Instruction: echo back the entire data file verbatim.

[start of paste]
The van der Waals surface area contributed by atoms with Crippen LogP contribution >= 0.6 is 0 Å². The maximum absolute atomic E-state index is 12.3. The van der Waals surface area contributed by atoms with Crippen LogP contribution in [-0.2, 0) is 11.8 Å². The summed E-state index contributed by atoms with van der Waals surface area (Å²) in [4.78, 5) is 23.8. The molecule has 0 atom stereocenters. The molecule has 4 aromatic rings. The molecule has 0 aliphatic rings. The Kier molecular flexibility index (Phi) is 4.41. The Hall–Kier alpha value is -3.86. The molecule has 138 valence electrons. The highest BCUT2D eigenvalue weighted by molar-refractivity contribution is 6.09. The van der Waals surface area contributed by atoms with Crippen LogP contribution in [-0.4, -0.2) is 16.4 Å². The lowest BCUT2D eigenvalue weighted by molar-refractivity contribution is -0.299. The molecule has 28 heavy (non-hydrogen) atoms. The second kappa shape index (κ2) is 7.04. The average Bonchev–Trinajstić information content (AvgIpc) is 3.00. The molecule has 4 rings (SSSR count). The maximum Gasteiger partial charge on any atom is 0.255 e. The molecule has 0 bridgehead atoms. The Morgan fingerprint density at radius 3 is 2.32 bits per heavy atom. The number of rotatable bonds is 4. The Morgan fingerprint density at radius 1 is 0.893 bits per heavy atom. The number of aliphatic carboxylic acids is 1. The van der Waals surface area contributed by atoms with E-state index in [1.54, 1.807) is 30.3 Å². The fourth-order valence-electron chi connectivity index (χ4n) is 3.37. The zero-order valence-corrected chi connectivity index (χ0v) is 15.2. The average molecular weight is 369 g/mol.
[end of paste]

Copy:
The van der Waals surface area contributed by atoms with Crippen LogP contribution >= 0.6 is 0 Å². The maximum absolute atomic E-state index is 12.3. The van der Waals surface area contributed by atoms with Crippen LogP contribution in [-0.2, 0) is 11.8 Å². The summed E-state index contributed by atoms with van der Waals surface area (Å²) in [4.78, 5) is 23.8. The molecule has 0 atom stereocenters. The molecule has 4 aromatic rings. The molecule has 0 aliphatic rings. The Kier molecular flexibility index (Phi) is 4.41. The Hall–Kier alpha value is -3.86. The molecule has 138 valence electrons. The highest BCUT2D eigenvalue weighted by molar-refractivity contribution is 6.09. The van der Waals surface area contributed by atoms with Crippen LogP contribution in [-0.4, -0.2) is 16.4 Å². The lowest BCUT2D eigenvalue weighted by molar-refractivity contribution is -0.299. The molecule has 28 heavy (non-hydrogen) atoms. The second kappa shape index (κ2) is 7.04. The average Bonchev–Trinajstić information content (AvgIpc) is 3.00. The molecule has 4 rings (SSSR count). The maximum Gasteiger partial charge on any atom is 0.255 e. The molecule has 0 bridgehead atoms. The Morgan fingerprint density at radius 3 is 2.32 bits per heavy atom. The number of rotatable bonds is 4. The Morgan fingerprint density at radius 1 is 0.893 bits per heavy atom. The number of aliphatic carboxylic acids is 1. The van der Waals surface area contributed by atoms with E-state index in [1.54, 1.807) is 30.3 Å². The fourth-order valence-electron chi connectivity index (χ4n) is 3.37. The zero-order valence-corrected chi connectivity index (χ0v) is 15.2. The average molecular weight is 369 g/mol.